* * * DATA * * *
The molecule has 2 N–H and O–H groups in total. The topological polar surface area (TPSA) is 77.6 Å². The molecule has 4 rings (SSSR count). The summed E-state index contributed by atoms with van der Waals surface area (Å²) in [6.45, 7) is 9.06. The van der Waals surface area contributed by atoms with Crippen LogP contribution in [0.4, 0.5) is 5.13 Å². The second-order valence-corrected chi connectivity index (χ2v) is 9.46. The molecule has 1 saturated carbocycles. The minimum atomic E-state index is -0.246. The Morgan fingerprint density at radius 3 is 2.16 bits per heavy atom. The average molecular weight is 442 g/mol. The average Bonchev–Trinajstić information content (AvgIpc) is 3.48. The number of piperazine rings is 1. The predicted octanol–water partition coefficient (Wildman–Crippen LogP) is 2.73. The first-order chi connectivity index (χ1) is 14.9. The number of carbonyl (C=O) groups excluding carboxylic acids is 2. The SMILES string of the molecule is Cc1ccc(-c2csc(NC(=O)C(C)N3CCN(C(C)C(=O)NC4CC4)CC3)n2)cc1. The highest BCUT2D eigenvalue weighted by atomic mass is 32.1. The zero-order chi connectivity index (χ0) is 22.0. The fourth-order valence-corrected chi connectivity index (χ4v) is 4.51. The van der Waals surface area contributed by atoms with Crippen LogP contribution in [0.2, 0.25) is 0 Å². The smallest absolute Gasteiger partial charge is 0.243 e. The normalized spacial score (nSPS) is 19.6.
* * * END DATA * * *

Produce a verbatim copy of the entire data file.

The molecule has 2 N–H and O–H groups in total. The topological polar surface area (TPSA) is 77.6 Å². The molecule has 4 rings (SSSR count). The summed E-state index contributed by atoms with van der Waals surface area (Å²) in [6.45, 7) is 9.06. The van der Waals surface area contributed by atoms with Crippen LogP contribution in [0.4, 0.5) is 5.13 Å². The second-order valence-corrected chi connectivity index (χ2v) is 9.46. The molecule has 1 saturated carbocycles. The minimum atomic E-state index is -0.246. The Morgan fingerprint density at radius 3 is 2.16 bits per heavy atom. The average molecular weight is 442 g/mol. The average Bonchev–Trinajstić information content (AvgIpc) is 3.48. The number of piperazine rings is 1. The predicted octanol–water partition coefficient (Wildman–Crippen LogP) is 2.73. The first-order chi connectivity index (χ1) is 14.9. The number of carbonyl (C=O) groups excluding carboxylic acids is 2. The SMILES string of the molecule is Cc1ccc(-c2csc(NC(=O)C(C)N3CCN(C(C)C(=O)NC4CC4)CC3)n2)cc1. The highest BCUT2D eigenvalue weighted by atomic mass is 32.1. The zero-order chi connectivity index (χ0) is 22.0. The fourth-order valence-corrected chi connectivity index (χ4v) is 4.51. The van der Waals surface area contributed by atoms with Crippen LogP contribution in [0.2, 0.25) is 0 Å². The smallest absolute Gasteiger partial charge is 0.243 e. The normalized spacial score (nSPS) is 19.6.